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Re: null-terminated vs. nul-terminated

Taylor R Campbell <> writes:

>> Date: Sat, 26 Mar 2022 16:53:19 +0100
>> From: Roland Illig <>
>> The term "null-terminated string" is quite common when talking about C.
>>   In contrast, the word "nul" in "nul-terminated" always reminds me of
>> the character abbreviation in ASCII, which has a narrower scope than C.
>>   I prefer to keep "null-terminated" here.
> I feel like I've usually seen it as NUL-terminated.  I thought it was
> in /usr/share/misc/style but I must have been thinking of a different
> style guide.
> `NUL' is better than `null' or `NULL' here because it's not a null
> pointer, unlike, e.g., the execve argv terminator.  Even if the string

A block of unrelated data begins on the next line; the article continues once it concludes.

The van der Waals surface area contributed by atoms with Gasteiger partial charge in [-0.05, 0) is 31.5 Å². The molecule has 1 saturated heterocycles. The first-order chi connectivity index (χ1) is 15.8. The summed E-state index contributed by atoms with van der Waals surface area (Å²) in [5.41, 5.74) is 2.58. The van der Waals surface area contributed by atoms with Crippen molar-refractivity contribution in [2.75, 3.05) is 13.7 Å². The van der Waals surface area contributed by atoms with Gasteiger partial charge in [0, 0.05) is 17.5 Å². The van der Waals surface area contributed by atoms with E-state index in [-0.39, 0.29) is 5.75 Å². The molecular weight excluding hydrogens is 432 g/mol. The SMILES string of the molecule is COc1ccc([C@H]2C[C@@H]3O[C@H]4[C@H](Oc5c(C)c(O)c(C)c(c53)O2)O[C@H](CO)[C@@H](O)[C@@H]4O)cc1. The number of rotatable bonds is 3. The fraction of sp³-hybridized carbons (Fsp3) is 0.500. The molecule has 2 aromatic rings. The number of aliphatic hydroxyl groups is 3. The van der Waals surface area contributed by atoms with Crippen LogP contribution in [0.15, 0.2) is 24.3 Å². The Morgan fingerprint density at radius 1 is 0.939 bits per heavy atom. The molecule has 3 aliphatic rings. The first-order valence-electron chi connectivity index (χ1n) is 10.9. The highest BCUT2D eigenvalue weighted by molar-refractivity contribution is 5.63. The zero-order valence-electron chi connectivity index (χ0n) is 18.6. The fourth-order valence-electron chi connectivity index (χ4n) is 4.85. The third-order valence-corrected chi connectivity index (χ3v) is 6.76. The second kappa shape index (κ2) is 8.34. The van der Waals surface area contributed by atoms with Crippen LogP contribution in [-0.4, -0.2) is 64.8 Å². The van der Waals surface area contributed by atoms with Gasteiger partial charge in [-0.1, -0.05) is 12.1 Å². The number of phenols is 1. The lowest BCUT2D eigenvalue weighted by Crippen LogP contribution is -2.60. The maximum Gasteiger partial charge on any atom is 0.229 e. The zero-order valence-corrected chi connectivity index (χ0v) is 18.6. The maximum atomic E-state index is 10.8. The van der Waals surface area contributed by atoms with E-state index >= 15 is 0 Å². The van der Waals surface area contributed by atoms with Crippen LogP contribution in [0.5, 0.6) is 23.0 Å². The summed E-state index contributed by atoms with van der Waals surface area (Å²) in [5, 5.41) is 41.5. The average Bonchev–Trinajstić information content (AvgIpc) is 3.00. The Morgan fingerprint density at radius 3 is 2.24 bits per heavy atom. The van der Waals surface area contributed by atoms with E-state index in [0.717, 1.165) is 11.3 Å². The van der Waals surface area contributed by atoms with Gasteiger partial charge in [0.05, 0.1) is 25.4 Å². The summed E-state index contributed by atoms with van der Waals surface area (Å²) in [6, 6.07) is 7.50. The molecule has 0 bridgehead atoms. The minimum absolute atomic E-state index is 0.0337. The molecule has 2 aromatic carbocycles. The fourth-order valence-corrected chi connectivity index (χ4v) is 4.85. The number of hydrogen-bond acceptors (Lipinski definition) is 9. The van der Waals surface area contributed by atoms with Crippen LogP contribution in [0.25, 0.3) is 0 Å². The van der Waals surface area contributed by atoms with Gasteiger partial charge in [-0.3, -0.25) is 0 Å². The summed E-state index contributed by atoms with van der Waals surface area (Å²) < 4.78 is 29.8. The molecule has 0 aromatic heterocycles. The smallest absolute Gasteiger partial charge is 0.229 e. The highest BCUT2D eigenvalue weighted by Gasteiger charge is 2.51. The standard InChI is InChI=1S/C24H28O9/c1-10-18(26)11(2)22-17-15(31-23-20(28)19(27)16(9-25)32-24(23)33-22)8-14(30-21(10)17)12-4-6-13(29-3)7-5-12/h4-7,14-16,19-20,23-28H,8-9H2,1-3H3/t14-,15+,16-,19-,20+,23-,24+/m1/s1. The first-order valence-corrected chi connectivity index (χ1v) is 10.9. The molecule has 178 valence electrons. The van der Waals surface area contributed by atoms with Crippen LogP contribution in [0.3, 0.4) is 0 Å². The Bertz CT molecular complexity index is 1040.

> isn't US-ASCII, what character encoding calls a nonzero byte `NUL'?
> `NUL' is better than `zero' or `0' here because it's unambiguously the
> all-bits-zero byte, not the US-ASCII encoding of `0' (i.e., decimal 48
> or 0x30).

For background I'm a native en_US speaker whose second computer language
was K&R C from the pre-ANSI edition.

There are three separate concepts.

NULL	Refers to a pointer, never to a character

NUL	ASCII codepoint, 7 zero bits, and 8 zero bits when stored in an
        8-bit byte.  NUL is never properly written nul; the ASCII
        codepoints are upper case in formal usage.

null	An English word that can mean various things, including

           null pointer => NULL

           null character => NUL in ASCII

           null character => 0 in something else, theoretically maybe,
           but C just cannot deal with a character set that uses 0 to
           represent something that gets used in strings.

So one can talk about a "null-terminated string" implying "null
character" which means NUL, and one could also write "NUL-terminated
string".  I find the from NUL-terminated to be artificial.

I perceive "nul-terminated" as an error due to the lower case nul.

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